Eric Devin writes a detailed tactical analysis about the UEFA Champions League match that ended Arsenal 2-2 PSG.
Despite being a thrilling encounter in terms of its result and implications, the lesson learned from Paris Saint-Germain’s trip to Arsenal should ultimately be one of two limited teams doing battle in a way that did little to inspire confidence. The Gunners were sloppy in possession, unadventurous and limited in wide areas. Paris Saint-Germain, as they have since the departure of Zlatan Ibrahimovic, lacked a reliable focal point in attack, with Edinson Cavani getting only one of eight shots on target. They somewhat surprisingly controlled possession, but with Blaise Matuidi, the nominal left winger, playing in a deeper role than the teamsheet would suggest, there was little venom from the French side.
Arsenal (4-2-3-1): David Ospina; Carl Jenkinson (Alex Oxlade-Chamberlain 81′), Shkodran Mustafi, Laurent Koscielny, Kieran Gibbs; Aaron Ramsey, Francis Coquelin (Theo Walcott 80′); Alexis Sanchez, Mesut Ozil, Alex Iwobi (Granit Xhaka 77′); Olivier Giroud
Paris Saint-Germain (4-3-3): Alphonse Areola; Thomas Meunier, Marquinhos, Thiago Silva, Maxwell; Marco Verratti, Grzegorz Krychowiak (Hatem Ben Arfa 67′), Thiago Motta; Lucas Moura (Jesé Rodrgiguez 89′), Edinson Cavani, Blaise Matuidi
In a match which could potentially alter each side’s season, it was disappointing to see so many wasted opportunities, not only from Cavani, but from two experienced managers. Injuries certainly played a role, as each side were missing key personnel. Would Paris Saint-Germain have had a more comprehensive team, with more danger in attack with their first choice fullbacks, Adrien Rabiot and Angel Di Maria available? Undoubtedly. On the other side of the ball, would a healthy Hector Bellerin have provided Arsenal with the threat and width to pressure an aging Maxwell? Would Granit Xhaka have provided more thrust from central midfield, in place of a half-fit Aaron Ramsey or a limited Francis Coquelin? Equally so; thus, we were left with a match lacking in class, but not in tactical intrigue.
The two images above show PSG’s defense being torn apart early in the match, when they struggled to settle. Arsenal failed to take advantage of the visitors at this point, and eventually lived to regret it. In the left image, Carl Jenkinson (with ball) turns to move upfield, (white arrow) and PSG’s midfield is all over the place. Nominal defensive midfielder Krychowiak (yellow circle) has moved wide to mark Ozil (on ground) but has left the space behind him wide open as Motta and Verratti are caught flat-footed. Sanchez provides the easy option for a pass, his potential paths, cutting inside or moving wide, indicated by the white lines, with Maxwell behind him to anticipate his run.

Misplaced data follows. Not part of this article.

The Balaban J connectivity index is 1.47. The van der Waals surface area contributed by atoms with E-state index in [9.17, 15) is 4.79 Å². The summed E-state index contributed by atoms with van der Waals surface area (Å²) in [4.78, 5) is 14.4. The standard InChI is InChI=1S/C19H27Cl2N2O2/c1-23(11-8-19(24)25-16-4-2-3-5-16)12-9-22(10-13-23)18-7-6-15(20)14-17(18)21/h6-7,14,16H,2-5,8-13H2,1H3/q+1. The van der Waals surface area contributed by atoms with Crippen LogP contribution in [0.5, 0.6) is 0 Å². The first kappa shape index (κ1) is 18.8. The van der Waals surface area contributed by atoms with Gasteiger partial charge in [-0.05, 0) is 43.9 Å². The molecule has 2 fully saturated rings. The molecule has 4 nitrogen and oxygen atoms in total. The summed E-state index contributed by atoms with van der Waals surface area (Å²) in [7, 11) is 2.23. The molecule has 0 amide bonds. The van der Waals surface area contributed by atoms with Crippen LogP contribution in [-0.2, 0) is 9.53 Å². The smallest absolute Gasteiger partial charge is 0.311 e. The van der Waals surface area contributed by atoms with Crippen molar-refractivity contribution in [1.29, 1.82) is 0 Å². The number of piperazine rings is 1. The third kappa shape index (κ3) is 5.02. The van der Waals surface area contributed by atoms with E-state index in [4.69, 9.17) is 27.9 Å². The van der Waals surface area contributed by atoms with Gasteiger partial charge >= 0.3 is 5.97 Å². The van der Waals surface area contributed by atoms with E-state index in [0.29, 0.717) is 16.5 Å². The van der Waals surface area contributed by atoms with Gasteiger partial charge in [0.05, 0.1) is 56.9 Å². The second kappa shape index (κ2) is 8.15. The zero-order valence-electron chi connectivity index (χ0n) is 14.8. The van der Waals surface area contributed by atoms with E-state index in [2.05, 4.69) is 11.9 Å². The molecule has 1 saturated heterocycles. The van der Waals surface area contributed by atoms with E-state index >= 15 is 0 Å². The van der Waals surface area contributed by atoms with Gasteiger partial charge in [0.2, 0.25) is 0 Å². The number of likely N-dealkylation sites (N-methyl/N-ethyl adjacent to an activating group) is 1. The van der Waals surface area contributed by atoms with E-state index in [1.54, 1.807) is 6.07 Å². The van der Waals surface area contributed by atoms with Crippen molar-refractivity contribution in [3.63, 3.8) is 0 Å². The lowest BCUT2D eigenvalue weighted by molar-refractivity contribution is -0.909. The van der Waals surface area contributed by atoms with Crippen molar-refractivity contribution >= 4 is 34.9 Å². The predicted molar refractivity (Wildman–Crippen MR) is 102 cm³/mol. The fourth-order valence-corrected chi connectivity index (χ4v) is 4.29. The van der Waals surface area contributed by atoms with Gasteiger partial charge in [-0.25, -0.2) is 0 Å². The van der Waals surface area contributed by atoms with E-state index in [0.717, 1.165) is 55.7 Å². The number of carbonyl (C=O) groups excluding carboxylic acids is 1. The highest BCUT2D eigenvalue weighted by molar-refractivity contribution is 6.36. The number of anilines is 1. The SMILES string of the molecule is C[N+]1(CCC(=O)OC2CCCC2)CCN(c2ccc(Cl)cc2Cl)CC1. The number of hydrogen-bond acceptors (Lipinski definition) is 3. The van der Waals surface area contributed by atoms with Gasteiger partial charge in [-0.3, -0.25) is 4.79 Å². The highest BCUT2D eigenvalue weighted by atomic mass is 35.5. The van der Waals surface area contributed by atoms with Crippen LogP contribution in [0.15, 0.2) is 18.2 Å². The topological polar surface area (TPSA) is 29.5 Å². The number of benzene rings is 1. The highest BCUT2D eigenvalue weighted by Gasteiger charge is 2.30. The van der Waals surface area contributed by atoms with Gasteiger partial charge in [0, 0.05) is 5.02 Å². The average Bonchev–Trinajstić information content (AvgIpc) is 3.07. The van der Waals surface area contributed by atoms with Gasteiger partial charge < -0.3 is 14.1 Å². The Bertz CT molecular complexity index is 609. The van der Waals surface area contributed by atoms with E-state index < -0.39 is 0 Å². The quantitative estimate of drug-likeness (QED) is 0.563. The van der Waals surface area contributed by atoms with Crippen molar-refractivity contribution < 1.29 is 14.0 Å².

Under pressure from Matuidi, though, the Arsenal right back instead opted to loft a ball to Giroud, as we see in the second image. The Frenchman is many things, but pacy he is not, and despite being in space, Silva is able to move over to deal with him, extinguishing the hosts’ threat. Putting a striker in a one-on-one situation may seem like a success, but if Giroud had been able to hold the ball up and lay it off for Sanchez, the Chilean could have either cut inside into acres of space (white circle around Marquinhos) or gone past him on the wing, to hit a return ball or look for Iwobi from the opposite flank. Sanchez had started up front in the previous encounter, and Giroud was only a substitute as he worked his way back to fitness from the summer, and some had lamented a lack of a physical presence to bully PSG’s center backs, but on this occasion, the pace and positional flexibility of Walcott or Oxlaide-Chamberlain would have been much more suitable in terms of stretching the French side on the flanks.
Here, we see PSG’s players in their average position for the match, and the striking realization the formation more closely resembles a 3-5-2 than a 4-3-3, with the two fullbacks pushed very high and Kyrchowiak sitting deep. Matuidi (14) takes his place in midfield, which does deny the team width in attack but also allows him to play in a role more akin to his habitual spot in central midfield, with Lucas operating as more of a central playmaker than an orthodox winger. Besides adding defensive solidity, this also allowed the Brazilian to flourish in a free role, popping up on both wings and stretching play without having to track back as much.
The high position of the fullbacks is typical for PSG, but typical for Layvin Kurzawa and Serge Aurier isn’t necessarily the same for Maxwell and Meunier. Both are able deputies, but their lack of directness and pace should have seen Arsenal pressing high up the pitch, forcing the center backs to play the ball while at the same time trying to get space in behind in wide areas.